November 04, 2007
Hearts Eject Less As We Get Older

Your heart squeezes and relaxes more slowly every year as you get older.

Researchers at Johns Hopkins have evidence to explain why the supposedly natural act of aging is by itself a very potent risk factor for life-threatening heart failure.

In a study to be presented Nov. 4 at the American Heart Associationís (AHA) annual Scientific Sessions in Orlando, Fla., the Hopkins team analyzed more than a half-dozen measurements of heart structure and pumping function to assess minute changes in the hearts of 5,004 men and women, age 45 to 84, of different ethnic backgrounds and with no existing symptoms of heart disease.

Researchers found that each year as people age, the time it takes for their heart muscles to squeeze and relax grows longer, by 2 percent to 5 percent.

Test results were obtained from study participants who had undergone high-tech magnetic resonance imaging of the heart - tagged MRI - which measures individual muscle segment changes with each heartbeat.

We need stem cell therapies and other therapies that can reverse the changes that happen as our hearts age.

Our hearts eject less blood on every beat each year we get older.

The current gold standard, he says, is the heartís ejection fraction, a ratio of the amount of blood pumped out with each heartbeat to the total volume of blood available for pumping. An ejection fraction of 50 percent to 65 percent is considered normal.

Study results showed that ejection fraction actually rose by 0.01 percent with every year. But Lima calls this figure misleading because the total amount of blood available for pumping, the bottom number in the ratio, decreases as the size of the heart cavity shrinks and heart walls thicken, falsely boosting test results when heart function is actually failing.

When researchers separated the numbers, the actual amount of blood pumped out by the heart fell by 8 milliliters per year, says Lima, an associate professor at The Johns Hopkins University School of Medicine and its Heart Institute.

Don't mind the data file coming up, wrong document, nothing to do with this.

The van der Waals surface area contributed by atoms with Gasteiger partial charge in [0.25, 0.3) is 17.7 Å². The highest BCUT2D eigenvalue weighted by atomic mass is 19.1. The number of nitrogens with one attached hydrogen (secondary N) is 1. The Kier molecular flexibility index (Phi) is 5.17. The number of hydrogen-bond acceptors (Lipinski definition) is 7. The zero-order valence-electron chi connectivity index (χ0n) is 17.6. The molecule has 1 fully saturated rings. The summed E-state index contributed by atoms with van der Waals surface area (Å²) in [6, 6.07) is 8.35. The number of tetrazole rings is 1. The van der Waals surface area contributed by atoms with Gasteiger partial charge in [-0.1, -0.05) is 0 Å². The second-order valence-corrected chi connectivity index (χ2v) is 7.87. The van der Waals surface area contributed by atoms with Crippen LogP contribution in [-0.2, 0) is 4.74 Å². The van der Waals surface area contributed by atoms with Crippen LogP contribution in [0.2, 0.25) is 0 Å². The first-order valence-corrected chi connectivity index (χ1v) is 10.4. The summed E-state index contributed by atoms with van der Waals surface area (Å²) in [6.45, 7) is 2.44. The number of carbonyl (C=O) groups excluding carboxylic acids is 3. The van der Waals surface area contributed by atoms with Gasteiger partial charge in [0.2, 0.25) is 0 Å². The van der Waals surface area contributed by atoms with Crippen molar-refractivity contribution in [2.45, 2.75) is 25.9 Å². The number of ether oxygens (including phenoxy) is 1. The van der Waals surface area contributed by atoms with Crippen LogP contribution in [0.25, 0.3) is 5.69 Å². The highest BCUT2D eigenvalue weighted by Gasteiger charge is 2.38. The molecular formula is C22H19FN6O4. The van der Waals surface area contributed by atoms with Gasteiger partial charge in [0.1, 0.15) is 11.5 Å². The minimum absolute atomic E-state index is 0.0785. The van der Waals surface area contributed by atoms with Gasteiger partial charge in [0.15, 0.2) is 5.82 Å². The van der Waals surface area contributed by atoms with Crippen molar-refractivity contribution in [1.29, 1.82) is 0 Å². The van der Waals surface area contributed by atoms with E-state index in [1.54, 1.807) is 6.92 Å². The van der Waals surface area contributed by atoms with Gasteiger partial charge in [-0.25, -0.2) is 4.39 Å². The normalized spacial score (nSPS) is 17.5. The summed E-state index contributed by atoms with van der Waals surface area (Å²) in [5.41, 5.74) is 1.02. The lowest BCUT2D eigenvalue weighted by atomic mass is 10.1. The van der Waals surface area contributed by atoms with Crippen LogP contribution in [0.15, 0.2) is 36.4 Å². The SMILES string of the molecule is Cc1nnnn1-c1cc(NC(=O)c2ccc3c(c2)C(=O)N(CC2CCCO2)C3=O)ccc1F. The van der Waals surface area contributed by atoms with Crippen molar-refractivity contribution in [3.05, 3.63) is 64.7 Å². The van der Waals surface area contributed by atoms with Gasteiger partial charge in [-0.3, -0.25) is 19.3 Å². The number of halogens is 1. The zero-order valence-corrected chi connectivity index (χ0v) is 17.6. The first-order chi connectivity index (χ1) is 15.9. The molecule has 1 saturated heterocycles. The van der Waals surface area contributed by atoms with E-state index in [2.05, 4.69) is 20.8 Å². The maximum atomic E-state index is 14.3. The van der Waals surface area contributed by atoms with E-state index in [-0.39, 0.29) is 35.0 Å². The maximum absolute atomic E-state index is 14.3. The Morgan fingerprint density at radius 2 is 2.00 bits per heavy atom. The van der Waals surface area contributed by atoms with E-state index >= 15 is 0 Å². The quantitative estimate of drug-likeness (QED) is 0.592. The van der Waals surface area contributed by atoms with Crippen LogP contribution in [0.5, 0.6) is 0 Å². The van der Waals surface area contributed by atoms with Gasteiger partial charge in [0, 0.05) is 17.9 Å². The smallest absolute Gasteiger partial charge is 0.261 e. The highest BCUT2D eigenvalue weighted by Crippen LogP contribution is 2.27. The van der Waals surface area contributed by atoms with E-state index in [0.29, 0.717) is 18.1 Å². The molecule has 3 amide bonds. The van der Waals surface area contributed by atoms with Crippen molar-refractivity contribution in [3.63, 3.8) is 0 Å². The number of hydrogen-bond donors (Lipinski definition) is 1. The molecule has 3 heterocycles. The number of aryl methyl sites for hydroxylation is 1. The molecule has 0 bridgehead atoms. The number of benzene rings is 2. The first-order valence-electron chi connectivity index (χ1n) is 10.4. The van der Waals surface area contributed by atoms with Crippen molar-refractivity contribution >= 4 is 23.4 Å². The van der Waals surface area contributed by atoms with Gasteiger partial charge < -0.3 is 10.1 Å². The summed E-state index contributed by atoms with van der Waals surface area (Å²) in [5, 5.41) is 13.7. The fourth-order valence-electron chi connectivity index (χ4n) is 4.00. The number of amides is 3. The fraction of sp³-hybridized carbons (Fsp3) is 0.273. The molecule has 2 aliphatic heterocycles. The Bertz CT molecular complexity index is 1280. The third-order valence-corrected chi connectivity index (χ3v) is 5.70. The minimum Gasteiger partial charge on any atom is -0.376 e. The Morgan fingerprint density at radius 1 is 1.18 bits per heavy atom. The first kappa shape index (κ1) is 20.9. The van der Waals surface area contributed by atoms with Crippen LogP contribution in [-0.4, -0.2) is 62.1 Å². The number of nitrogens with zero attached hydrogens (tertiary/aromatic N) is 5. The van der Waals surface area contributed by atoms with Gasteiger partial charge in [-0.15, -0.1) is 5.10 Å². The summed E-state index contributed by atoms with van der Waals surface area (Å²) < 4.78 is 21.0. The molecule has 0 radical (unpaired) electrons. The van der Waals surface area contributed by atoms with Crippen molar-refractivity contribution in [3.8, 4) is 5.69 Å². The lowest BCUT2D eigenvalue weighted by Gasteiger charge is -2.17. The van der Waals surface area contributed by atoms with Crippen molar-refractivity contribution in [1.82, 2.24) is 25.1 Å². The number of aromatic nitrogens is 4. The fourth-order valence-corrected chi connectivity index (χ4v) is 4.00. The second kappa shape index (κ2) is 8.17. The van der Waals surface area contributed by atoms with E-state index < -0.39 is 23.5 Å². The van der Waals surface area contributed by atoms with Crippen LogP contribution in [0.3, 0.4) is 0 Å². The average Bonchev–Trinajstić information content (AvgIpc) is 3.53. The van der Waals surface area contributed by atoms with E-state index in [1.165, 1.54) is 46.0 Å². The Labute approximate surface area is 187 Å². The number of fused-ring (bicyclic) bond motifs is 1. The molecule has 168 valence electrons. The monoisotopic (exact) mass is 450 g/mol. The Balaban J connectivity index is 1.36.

All of these changes will become reversible. The aging process is not set in stone. The changes that come with aging will some day be reversed with gene therapies, cell therapies, and other treatments.

Share |      Randall Parker, 2007 November 04 09:40 PM  Aging Mechanisms


Comments
cathy said at November 5, 2007 8:48 AM:

Is there any data on the effects of diet and excercise on the deterioration of the heart? It seems like aerobics, omega-3's etc. should help, but is there any evidence that they do?

reanimator said at November 6, 2007 6:10 PM:

Yes they absolutely do. Search pubmed there are numerous articles.

There are other aspects that will complicate heart aging: [bad] genetics, weight, stress, sugar and salt metabolism.

There's more you can take for your heart than just O3's. And then not all O3's are the same, more EPA than DHA for sure. 3:1 ration of Omega 3 to Omega 6 generally. CoQ10 is a good option, ESPECIALLY if you are on statins. Vitamin D, 5k ui per day. magnesium and vit. K and A to balance vit D. Some vitamin C for sure. A decent, low mineral/metal, multi is also good option. Heavy use of Omega 9's (olive oil, avocado, grape seed). Cutting all saturated fats and transfats. Lowering the GI of carbs across the board (you can do lot simply with cinnamon and apple cider vinegar believe it or not); taking in less wheat, or no wheat, which can degrade lipid quality. Switch to Oats or Quinoa with added fiber. I also take Beta Glucan (oat variety), the Japanese doctors swear by it. Baby Aspirin if your over 45, over 35 if family history has heart condition/strokes. I'd also take Resverator, it's the new super supplement good for everything, with extremely low toxicity. Do a blood test every year for lipid profile, and donate blood every year if you are post menopausal (iron built up). In terms of exercise, plain speed walking for 1 hour a day is just perfect. Weight lifting is better for bone density etc... not so much your heart muscle. p.s., dont be taken in by the low fat diets, be smart about the fats and you can and should eat a lot more of them than protein and especially more than simple carbs.

cathy said at November 9, 2007 5:27 AM:

Thanks for the tips, reanimator. I'm doing some of this stuff (everyone who reads this blog must take extra vit D!) but I'll look into the others.

Cathy

huh said at November 9, 2007 11:52 AM:

The answer to this and many other problems is to cure aging itself. No small feat, but in the end less costly than treating billions of graying humans with a multitude of phantom ailments over the next hundred years.

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